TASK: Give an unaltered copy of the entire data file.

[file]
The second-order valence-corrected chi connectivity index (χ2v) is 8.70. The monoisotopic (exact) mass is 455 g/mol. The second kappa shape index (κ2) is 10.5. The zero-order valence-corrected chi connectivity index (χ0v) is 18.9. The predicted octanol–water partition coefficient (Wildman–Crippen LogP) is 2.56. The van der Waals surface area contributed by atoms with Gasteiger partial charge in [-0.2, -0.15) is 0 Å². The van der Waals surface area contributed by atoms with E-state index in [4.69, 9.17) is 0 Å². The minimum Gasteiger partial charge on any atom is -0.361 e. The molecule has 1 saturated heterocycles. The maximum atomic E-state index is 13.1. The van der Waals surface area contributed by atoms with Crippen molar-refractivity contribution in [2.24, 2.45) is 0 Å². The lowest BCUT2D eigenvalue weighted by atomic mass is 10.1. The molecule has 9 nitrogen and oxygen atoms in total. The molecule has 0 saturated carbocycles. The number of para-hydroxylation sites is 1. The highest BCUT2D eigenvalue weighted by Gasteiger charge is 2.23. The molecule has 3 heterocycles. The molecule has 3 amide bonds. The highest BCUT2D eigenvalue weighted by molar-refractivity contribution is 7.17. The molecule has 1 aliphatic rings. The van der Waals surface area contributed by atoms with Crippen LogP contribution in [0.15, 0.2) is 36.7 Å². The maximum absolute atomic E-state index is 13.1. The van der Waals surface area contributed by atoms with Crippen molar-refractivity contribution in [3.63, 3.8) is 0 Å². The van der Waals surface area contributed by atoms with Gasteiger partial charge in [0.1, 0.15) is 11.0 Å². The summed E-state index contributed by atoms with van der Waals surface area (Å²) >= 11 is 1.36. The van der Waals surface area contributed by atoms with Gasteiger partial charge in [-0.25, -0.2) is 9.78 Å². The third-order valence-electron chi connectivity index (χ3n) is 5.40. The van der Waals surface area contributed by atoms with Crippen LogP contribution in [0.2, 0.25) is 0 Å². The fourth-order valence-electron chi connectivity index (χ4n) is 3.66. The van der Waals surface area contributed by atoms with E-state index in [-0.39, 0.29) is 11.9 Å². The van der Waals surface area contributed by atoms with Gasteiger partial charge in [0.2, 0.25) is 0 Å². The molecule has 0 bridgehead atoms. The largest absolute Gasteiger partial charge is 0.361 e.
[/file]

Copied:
The second-order valence-corrected chi connectivity index (χ2v) is 8.70. The monoisotopic (exact) mass is 455 g/mol. The second kappa shape index (κ2) is 10.5. The zero-order valence-corrected chi connectivity index (χ0v) is 18.9. The predicted octanol–water partition coefficient (Wildman–Crippen LogP) is 2.56. The van der Waals surface area contributed by atoms with Gasteiger partial charge in [-0.2, -0.15) is 0 Å². The van der Waals surface area contributed by atoms with E-state index in [4.69, 9.17) is 0 Å². The minimum Gasteiger partial charge on any atom is -0.361 e. The molecule has 1 saturated heterocycles. The maximum atomic E-state index is 13.1. The van der Waals surface area contributed by atoms with Crippen molar-refractivity contribution in [2.24, 2.45) is 0 Å². The lowest BCUT2D eigenvalue weighted by atomic mass is 10.1. The molecule has 9 nitrogen and oxygen atoms in total. The molecule has 0 saturated carbocycles. The number of para-hydroxylation sites is 1. The highest BCUT2D eigenvalue weighted by Gasteiger charge is 2.23. The molecule has 3 heterocycles. The molecule has 3 amide bonds. The highest BCUT2D eigenvalue weighted by molar-refractivity contribution is 7.17. The molecule has 1 aliphatic rings. The van der Waals surface area contributed by atoms with Crippen LogP contribution in [0.15, 0.2) is 36.7 Å². The maximum absolute atomic E-state index is 13.1. The van der Waals surface area contributed by atoms with Crippen molar-refractivity contribution in [3.63, 3.8) is 0 Å². The van der Waals surface area contributed by atoms with Gasteiger partial charge in [0.1, 0.15) is 11.0 Å². The summed E-state index contributed by atoms with van der Waals surface area (Å²) >= 11 is 1.36. The van der Waals surface area contributed by atoms with Gasteiger partial charge in [-0.25, -0.2) is 9.78 Å². The third-order valence-electron chi connectivity index (χ3n) is 5.40. The van der Waals surface area contributed by atoms with Crippen LogP contribution in [0.2, 0.25) is 0 Å². The fourth-order valence-electron chi connectivity index (χ4n) is 3.66. The van der Waals surface area contributed by atoms with E-state index in [-0.39, 0.29) is 11.9 Å². The van der Waals surface area contributed by atoms with Gasteiger partial charge in [0.2, 0.25) is 0 Å². The molecule has 0 bridgehead atoms. The largest absolute Gasteiger partial charge is 0.361 e.